"Oh, Monsieur Fouquet! an explanation? An explanation, pray, of what?"

"Of your majesty's intentions with respect to myself."

The king blushed. "I have been calumniated," continued Fouquet, warmly,
"and I feel called upon to adjure the justice of the king to make
inquiries."

"You say all this to me very uselessly, Monsieur Fouquet; I know what I
know."

"Your majesty can only know the things that have been told to you; and I,
on my part, have said nothing to you, whilst others have spoken many,
many times - "

"What do you wish to say?" said the king, impatient to put an end to this
embarrassing conversation.

"I will go straight to the facts, sire; and I accuse a certain man of
having injured me in your majesty's opinion."

"Nobody has injured you, Monsieur Fouquet."

"That reply proves to me, sire, that I am right."

"Monsieur Fouquet, I do not like people to be accused."

"Not when one is accused?"

"We have already spoken too much about this affair."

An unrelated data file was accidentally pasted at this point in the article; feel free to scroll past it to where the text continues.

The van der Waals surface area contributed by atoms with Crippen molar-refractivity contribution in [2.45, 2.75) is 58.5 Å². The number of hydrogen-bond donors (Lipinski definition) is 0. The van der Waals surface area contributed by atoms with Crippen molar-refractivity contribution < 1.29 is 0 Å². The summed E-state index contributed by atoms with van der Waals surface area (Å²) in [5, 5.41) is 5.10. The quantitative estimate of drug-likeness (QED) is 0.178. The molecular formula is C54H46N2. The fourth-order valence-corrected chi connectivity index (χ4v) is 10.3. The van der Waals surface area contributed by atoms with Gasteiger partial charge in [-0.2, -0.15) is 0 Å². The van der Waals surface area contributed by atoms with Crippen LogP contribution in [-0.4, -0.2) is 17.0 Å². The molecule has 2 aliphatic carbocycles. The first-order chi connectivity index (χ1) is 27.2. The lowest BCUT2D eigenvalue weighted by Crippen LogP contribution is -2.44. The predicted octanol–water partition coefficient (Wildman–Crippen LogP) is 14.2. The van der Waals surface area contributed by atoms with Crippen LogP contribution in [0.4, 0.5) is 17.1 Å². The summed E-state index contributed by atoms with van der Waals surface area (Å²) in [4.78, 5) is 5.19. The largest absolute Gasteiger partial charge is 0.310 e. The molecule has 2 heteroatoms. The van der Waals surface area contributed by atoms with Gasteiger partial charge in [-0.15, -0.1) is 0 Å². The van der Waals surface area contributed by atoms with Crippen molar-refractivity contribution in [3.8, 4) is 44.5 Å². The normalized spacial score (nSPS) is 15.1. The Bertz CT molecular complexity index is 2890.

"Your majesty will not allow me to justify myself?"

"I repeat that I do not accuse you."

Fouquet, with a half-bow, made a step backward. "It is certain," thought
he, "that he has made up his mind. He alone who cannot go back can show
such obstinacy. Not to see the danger now would be to be blind indeed;
not to shun it would be stupid." He resumed aloud, "Did your majesty
send for me on business?"

"No, Monsieur Fouquet, but for some advice I wish to give you."

"I respectfully await it, sire."

"Rest yourself, Monsieur Fouquet, do not throw away your strength; the
session of the States will be short, and when my secretaries shall have
closed it, I do not wish business to be talked of in France for a
fortnight."

"Has the king nothing to say to me on the subject of this assembly of the
States?"

"No, Monsieur Fouquet."

"Not to me, the surintendant of the finances?"

"Rest yourself, I beg you; that is all I have to say to you."

Fouquet bit his lips and hung his head. He was evidently busy with some
uneasy thought. This uneasiness struck the king. "Are you angry at
having to rest yourself, M. Fouquet?" said he.

"Yes, sire, I am not accustomed to take rest."

"But you are ill; you must take care of yourself."

"Your majesty spoke just now of a speech to be pronounced to-morrow."

His majesty made no reply; this unexpected stroke embarrassed him.
Fouquet felt the weight of this hesitation. He thought he could read
danger in the eyes of the young prince, which fear would but